Letters Evidence for timing of childhood vaccines debate

The question should be whether the timing of vaccination optimises the impact on child health

BMJ 2016; 352 doi: https://doi.org/10.1136/bmj.i1713 (Published 31 March 2016) Cite this as: BMJ 2016;352:i1713
  1. Ane B Fisker, postdoctoral researcher
  1. Research Center for Vitamins and Vaccines (CVIVA), Bandim Health Project, Statens Serum Institut, Denmark, and Bandim Health Project, Guinea-Bissau Bandim Health Project, Guinea-Bissau
  1. a.fisker{at}bandim.org

Rather than asking whether there is evidence that the timing of the vaccination programme prevents the targeted diseases, the question should be whether the timing optimises the impact on child health.1

That evidence base is insufficient. In low income countries, where the burden of child mortality lies, the vaccines at the core of the Expanded Programme on Immunization were not evaluated for their effect on mortality before being introduced. The four core vaccines—BCG, the diphtheria-tetanus-pertussis vaccine (DTP), the oral polio vaccine (OPV), and the measles vaccine (MV)—all have non-specific effects on child health beyond specific disease protection. These non-specific effects are strongest when the vaccine is the most recent. They have not been taken into account in the current timing of the vaccines.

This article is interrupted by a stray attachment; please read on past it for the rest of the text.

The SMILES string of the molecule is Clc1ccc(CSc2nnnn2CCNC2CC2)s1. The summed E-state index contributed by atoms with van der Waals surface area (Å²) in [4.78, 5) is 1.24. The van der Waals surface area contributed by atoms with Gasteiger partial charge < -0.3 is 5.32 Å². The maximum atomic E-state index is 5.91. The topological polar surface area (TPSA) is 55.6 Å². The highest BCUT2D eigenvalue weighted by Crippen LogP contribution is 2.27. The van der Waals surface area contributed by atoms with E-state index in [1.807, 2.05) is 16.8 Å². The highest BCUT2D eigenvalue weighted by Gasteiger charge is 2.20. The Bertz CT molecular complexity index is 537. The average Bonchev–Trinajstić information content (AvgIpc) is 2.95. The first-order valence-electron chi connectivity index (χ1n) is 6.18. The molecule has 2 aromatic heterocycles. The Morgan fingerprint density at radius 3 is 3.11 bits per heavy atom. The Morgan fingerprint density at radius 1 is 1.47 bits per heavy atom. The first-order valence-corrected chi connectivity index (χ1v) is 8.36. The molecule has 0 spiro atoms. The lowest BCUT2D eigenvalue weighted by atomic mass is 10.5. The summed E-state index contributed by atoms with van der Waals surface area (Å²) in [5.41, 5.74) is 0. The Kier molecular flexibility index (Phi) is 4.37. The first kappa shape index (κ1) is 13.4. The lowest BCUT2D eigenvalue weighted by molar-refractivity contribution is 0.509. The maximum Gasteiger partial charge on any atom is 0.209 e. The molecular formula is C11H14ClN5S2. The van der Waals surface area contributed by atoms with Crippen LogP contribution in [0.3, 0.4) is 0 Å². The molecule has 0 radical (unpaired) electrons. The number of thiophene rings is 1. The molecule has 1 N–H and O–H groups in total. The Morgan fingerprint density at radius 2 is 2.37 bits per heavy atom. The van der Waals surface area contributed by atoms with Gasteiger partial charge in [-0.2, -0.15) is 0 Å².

NSEs have mainly been demonstrated in observational studies. However, randomised trials have supported the conclusions by showing that the live attenuated vaccines—BCG,2 OPV,3 and MV4—reduce mortality more than predicted by the prevention of the target infections. By contrast, DTP is associated with increased female mortality.5

Both the “yes” and “no” side state that the time for randomised trials has passed, as it is not ethical to deprive children of a vaccine that is part of the recommended schedule.6 The Strategic Advisory Group of Experts on Immunization (SAGE) recently reviewed the evidence for the non-specific effects of BCG, DTP, and MV on all cause child mortality and recommended further research and where possible randomised trials.7

With the limited evidence behind the current timing, and an increasing amount of evidence documenting that changes to the current schedule may improve child health, there should be equipoise for studies evaluating alternative schedules.

Footnotes

  • Competing interests: None declared.

  • The work on the non-specific effects of vaccines was supported by the Danish Council of Independent Research (DFF-1333-00192), European Union FP7 support for OPTIMUNISE (Health F3-2011-261375), and the Danish National Research Foundation (DNRF108).

  • Full response at: http://www.bmj.com/content/352/bmj.i867/rr-9.

References

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